Endorsed by history and consolidated by the unique encapsulating imagery and communication by the advertising medium, Levi’s has ceased to be a mere fashion brand and has become an international symbol of continuous innovation, quality and dependability. Henceforth considering the range of appeal, from cowboys to skaters, and the depth of its global status, it remains very difficult not to accept Levi’s as the denim icon.

2015 May Be the Year to Try Out New Fashion Brands

If you have been paying attention to the US national spending trends on clothing since 2011 you will notice that there has been some interesting changes in how the US, along with the rest of the world, shops for clothing. According to the US Department of Labor Statistics the Average Annual expenditures on Apparel shopping had been declining steadily since the 2011 annual average of $1,740 to a low point in 2013 annual average of $1,604, but in mid-2014 US apparel spending bounced back to annual average of $1,706 and is expected to continue to increase. During those same years a rebound trend was noticed in US made clothing which resulted in a 6.2% increase in sales.

Along with that The American Apparel & Footwear Association (AAFA) President and CEO Juanita D. Duggan announced in January/2015, “apparel and footwear contributed a record $361 billion to the U.S. economy in 2013, a bigger contribution than new cars, alcohol, toys, or practically any other industry.”

So what does all this mean exactly? Are we spending less but now have more clothes? Is the American clothing manufacturing industry back on top? Well not really, even with the record breaking increase 97% of all apparel sold in the US is still imported. What it does mean is that consumers are out there spending again and are buying more products. The recession mixed things up in all industries and as we continue to bounce back from it, more and more fashion trends get moved around in the mix. A new economy brings in new opportunities for new ideas, new brands and new designs to enter the picture.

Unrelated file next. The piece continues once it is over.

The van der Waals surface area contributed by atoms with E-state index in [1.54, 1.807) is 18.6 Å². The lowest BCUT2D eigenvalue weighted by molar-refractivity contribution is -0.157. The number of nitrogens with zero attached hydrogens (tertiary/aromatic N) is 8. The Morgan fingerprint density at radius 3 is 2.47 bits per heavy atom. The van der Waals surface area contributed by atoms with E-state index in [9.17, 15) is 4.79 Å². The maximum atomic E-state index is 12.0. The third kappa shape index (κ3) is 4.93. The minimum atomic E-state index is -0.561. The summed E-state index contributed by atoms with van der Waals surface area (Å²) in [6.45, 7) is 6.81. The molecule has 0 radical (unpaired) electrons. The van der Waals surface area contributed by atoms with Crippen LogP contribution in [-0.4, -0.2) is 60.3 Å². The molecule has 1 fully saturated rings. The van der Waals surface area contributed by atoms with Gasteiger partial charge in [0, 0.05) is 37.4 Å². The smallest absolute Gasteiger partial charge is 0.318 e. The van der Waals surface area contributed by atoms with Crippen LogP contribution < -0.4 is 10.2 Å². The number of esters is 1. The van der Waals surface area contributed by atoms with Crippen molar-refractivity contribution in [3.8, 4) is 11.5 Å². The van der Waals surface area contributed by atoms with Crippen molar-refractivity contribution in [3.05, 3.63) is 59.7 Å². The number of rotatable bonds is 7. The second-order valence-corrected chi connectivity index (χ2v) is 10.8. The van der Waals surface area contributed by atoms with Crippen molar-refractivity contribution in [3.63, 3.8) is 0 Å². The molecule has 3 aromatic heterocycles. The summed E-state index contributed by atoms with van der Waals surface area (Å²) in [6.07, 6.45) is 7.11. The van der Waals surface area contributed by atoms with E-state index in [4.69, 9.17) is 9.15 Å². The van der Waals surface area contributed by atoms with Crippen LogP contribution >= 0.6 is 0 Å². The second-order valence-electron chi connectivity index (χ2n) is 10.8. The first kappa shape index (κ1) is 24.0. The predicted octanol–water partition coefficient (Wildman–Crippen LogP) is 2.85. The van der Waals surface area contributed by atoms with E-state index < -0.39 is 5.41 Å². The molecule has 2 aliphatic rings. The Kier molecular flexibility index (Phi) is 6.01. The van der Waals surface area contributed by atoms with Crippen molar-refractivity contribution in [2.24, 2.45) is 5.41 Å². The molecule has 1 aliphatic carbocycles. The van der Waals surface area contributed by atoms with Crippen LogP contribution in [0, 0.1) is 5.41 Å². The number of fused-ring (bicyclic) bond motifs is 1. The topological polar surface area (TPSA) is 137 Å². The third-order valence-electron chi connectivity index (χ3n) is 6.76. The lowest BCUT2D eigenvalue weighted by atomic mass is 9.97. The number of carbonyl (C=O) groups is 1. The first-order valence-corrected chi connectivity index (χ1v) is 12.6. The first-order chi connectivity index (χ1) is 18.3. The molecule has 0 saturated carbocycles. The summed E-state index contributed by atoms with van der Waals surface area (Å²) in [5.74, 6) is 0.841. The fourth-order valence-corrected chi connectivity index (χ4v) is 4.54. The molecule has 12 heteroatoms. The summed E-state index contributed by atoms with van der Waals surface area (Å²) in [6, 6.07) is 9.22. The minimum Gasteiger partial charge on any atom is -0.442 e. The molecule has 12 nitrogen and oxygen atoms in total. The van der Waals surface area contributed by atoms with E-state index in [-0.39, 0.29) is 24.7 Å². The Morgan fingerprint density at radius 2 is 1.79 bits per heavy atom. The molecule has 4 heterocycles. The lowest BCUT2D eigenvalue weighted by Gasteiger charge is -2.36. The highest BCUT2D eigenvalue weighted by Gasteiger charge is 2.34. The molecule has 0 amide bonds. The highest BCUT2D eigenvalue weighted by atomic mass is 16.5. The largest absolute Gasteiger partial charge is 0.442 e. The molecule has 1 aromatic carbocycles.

But was this shifting in the fashion industry by accident or by design? Interestingly enough in early June/2015 during an agricultural forum held by the World Trade Organization the US accused China for the surging polyester content of wardrobes the world over as they claimed China has been stockpiling huge amounts of cotton for years which has led to “an increase in the use of polyester to the detriment of all cotton-producing countries.”

Other accusations said were that China is paying out huge subsidies to its cotton sector, about $5.1 billion in the 2013-2014 growing season. Between these outlays and its stockpiling, China is causing cotton prices to plunge on the international market altogether.

But is that the only reason prices have fallen? Maybe not, as China also cut back on its cotton imports which left much more cotton for the rest of the world to purchase and they also improved their polyester’s quality over the years thanks to declining oil prices, which would make polyester cheaper as China exports massive amounts of.